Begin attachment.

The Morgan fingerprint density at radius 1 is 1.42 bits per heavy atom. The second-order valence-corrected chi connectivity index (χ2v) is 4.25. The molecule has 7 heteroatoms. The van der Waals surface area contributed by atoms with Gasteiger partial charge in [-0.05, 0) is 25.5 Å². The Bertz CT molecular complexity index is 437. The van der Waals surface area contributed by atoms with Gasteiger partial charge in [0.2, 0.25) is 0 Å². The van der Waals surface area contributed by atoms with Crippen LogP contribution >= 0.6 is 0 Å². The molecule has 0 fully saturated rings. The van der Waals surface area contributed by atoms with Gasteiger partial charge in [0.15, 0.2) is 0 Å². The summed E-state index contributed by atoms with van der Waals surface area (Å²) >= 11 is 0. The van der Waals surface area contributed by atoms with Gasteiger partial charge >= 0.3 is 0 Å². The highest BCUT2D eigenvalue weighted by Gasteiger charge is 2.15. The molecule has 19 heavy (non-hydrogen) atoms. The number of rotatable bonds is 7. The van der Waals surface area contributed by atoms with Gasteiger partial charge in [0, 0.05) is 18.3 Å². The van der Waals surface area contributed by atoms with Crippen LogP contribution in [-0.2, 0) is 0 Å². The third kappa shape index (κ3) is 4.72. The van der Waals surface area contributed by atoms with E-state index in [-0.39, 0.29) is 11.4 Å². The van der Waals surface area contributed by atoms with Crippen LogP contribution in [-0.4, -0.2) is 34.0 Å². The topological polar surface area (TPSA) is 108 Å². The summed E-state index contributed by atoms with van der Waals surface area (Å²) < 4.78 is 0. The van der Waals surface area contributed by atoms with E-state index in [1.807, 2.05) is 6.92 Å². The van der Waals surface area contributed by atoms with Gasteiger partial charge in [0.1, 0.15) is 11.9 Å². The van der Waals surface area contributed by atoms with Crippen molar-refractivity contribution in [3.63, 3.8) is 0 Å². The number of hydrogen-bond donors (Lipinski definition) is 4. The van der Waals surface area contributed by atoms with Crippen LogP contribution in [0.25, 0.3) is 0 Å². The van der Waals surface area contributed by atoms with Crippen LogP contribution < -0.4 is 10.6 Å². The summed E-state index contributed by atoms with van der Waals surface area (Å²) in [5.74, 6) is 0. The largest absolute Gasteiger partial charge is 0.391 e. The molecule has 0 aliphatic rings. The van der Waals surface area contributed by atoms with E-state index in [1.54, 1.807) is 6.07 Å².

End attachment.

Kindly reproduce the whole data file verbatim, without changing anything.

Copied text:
The Morgan fingerprint density at radius 1 is 1.42 bits per heavy atom. The second-order valence-corrected chi connectivity index (χ2v) is 4.25. The molecule has 7 heteroatoms. The van der Waals surface area contributed by atoms with Gasteiger partial charge in [-0.05, 0) is 25.5 Å². The Bertz CT molecular complexity index is 437. The van der Waals surface area contributed by atoms with Gasteiger partial charge in [0.2, 0.25) is 0 Å². The van der Waals surface area contributed by atoms with Crippen LogP contribution >= 0.6 is 0 Å². The molecule has 0 fully saturated rings. The van der Waals surface area contributed by atoms with Gasteiger partial charge in [0.15, 0.2) is 0 Å². The summed E-state index contributed by atoms with van der Waals surface area (Å²) >= 11 is 0. The van der Waals surface area contributed by atoms with Gasteiger partial charge >= 0.3 is 0 Å². The highest BCUT2D eigenvalue weighted by Gasteiger charge is 2.15. The molecule has 19 heavy (non-hydrogen) atoms. The number of rotatable bonds is 7. The van der Waals surface area contributed by atoms with Gasteiger partial charge in [0, 0.05) is 18.3 Å². The van der Waals surface area contributed by atoms with Crippen LogP contribution in [-0.2, 0) is 0 Å². The third kappa shape index (κ3) is 4.72. The van der Waals surface area contributed by atoms with E-state index in [-0.39, 0.29) is 11.4 Å². The van der Waals surface area contributed by atoms with Crippen LogP contribution in [-0.4, -0.2) is 34.0 Å². The topological polar surface area (TPSA) is 108 Å². The summed E-state index contributed by atoms with van der Waals surface area (Å²) < 4.78 is 0. The van der Waals surface area contributed by atoms with E-state index in [1.807, 2.05) is 6.92 Å². The van der Waals surface area contributed by atoms with Gasteiger partial charge in [0.1, 0.15) is 11.9 Å². The van der Waals surface area contributed by atoms with Crippen molar-refractivity contribution in [3.63, 3.8) is 0 Å². The number of hydrogen-bond donors (Lipinski definition) is 4. The van der Waals surface area contributed by atoms with Crippen LogP contribution in [0.25, 0.3) is 0 Å². The van der Waals surface area contributed by atoms with Crippen LogP contribution < -0.4 is 10.6 Å². The summed E-state index contributed by atoms with van der Waals surface area (Å²) in [5.74, 6) is 0. The largest absolute Gasteiger partial charge is 0.391 e. The molecule has 0 aliphatic rings. The van der Waals surface area contributed by atoms with E-state index in [1.54, 1.807) is 6.07 Å².